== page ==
Meet the new boss, same as the old boss: 7 things to know for April 10
Israel media review

Meet the new boss, same as the old boss: 7 things to know for April 10

While Netanyahu is set for record fifth term as Israeli PM, some local media outlets wonder if he emerged from turbulent elections with enough support to solve his legal problems

Tamar Pileggi is a breaking news editor at The Times of Israel.

Prime Minister Benjamin Netanyahu gestures as he addresses Likud supporters at his party's headquarters in Tel Aviv on election night early on April 10, 2019. (Thomas COEX / AFP)
Prime Minister Benjamin Netanyahu gestures as he addresses Likud supporters at his party's headquarters in Tel Aviv on election night early on April 10, 2019. (Thomas COEX / AFP)

1. Though both Benny Gantz and Benjamin Netanyahu declared electoral victory last night based on the TV exit polls, nearly all Israeli newspapers on Wednesday morning agreed the incumbent premier was headed toward a historic fifth term as Israel’s prime minister.

  • Special election editions on Wednesday were jam-packed with commentaries and analyses on everything from the ugly campaign rhetoric to the historically low Arab voter turnout to the debate surrounding the electoral threshold in Israel.
  • Though votes were not yet tallied by print time, the papers and pundits safely predicted that Netanyahu was better positioned to form a coalition than his rival. However, many were writing before the vote count had shown how straightforward Netanyahu’s coalition arithmetic would be, and not everyone agreed that he had emerged from the turbulent elections fully victorious.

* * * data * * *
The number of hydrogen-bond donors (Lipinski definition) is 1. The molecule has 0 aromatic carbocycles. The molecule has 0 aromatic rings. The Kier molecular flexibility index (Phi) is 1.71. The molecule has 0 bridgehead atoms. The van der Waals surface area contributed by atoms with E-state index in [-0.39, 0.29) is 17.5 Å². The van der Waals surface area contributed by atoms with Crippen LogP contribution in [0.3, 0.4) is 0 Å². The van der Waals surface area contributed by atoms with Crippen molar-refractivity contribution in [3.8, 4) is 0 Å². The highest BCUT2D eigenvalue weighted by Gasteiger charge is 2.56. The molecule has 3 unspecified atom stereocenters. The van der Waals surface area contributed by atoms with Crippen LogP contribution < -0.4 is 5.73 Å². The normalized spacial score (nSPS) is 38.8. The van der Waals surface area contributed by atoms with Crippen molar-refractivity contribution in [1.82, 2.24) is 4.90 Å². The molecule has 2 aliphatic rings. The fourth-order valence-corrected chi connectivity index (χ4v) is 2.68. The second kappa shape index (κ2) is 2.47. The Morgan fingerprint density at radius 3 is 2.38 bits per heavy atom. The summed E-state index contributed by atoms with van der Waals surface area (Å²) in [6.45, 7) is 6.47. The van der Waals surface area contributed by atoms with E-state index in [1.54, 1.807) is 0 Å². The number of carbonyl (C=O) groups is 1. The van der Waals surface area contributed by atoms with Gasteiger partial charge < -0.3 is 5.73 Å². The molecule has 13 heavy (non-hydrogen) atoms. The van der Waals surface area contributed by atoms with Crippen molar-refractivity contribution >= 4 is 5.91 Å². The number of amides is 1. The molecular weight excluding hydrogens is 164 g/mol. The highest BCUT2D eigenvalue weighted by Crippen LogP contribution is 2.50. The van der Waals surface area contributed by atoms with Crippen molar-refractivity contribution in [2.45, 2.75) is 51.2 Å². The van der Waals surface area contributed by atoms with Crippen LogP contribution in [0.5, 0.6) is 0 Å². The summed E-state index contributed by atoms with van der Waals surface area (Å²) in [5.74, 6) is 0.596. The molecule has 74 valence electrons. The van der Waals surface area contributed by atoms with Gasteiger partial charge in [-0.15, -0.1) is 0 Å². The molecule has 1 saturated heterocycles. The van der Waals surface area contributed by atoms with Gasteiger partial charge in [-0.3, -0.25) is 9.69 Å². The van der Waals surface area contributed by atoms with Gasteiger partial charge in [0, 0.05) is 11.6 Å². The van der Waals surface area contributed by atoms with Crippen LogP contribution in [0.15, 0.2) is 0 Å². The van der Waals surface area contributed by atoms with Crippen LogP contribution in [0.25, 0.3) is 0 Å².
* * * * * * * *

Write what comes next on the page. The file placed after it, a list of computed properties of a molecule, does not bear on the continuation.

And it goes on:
2. In Yedioth Ahronoth, which is generally hostile to Netanyahu, columnist Nahum Barnea argued that while Netanyahu is poised to be reelected, he will be a weaker leader than before. “Netanyahu’s problem is that he has no alternatives, no room to maneuver. All of his potential partners are small, frustrated and hungry,” he wrote.

  • “He’ll find a way to get along with the ultra-Orthodox, but the chances that [other potential coalition partners] will grant him immunity from prosecution are very low,” he said. “And after all, that was the whole reason he called early elections.”

3. Yedioth’s Sima Kadmon also argued that the election has weakened Netanyahu, who she says did not get what he wanted, and woke up Wednesday morning the “provisional” prime minister of Israel.

  • Kadmon said that Netanyahu does not have the “anti-indictment coalition he wanted,” meaning that his next government won’t have the power to avert his criminal prosecution.
  • Netanyahu’s victory is going to be a “very short-lived,” she predicted: “In another six or seven months Netanyahu will face his fate in court, and despite his efforts to turn himself and Likud into an inseparable entity, he will be sitting in the defendant’s dock by himself.”
Head of the Blue White political party Benny Gantz speaks to supporters as the results in the Israeli general elections are announced, at the party headquarters in Tel Aviv, on April 9, 2019. (Noam Revkin Fenton/FLASH90)
  • By contrast, Kadmon calls Blue and White’s campaign a “sweeping victory” and hails its near tie with Likud an “accomplishment that cannot be overstated.”

4. Meanwhile, Yedioth’s Ben Dror Yemini said that Netanyahu’s coalition will grant disproportionate power to smaller parties with fringe ideologies, and called for Gantz and Netanyahu to form a national unity government.

  • Without a broad governing coalition, Yemini warned, Israel’s political landscape will be dominated by ultra-Orthodox and pro-settler parties, who will push legislation unpopular with most Israelis.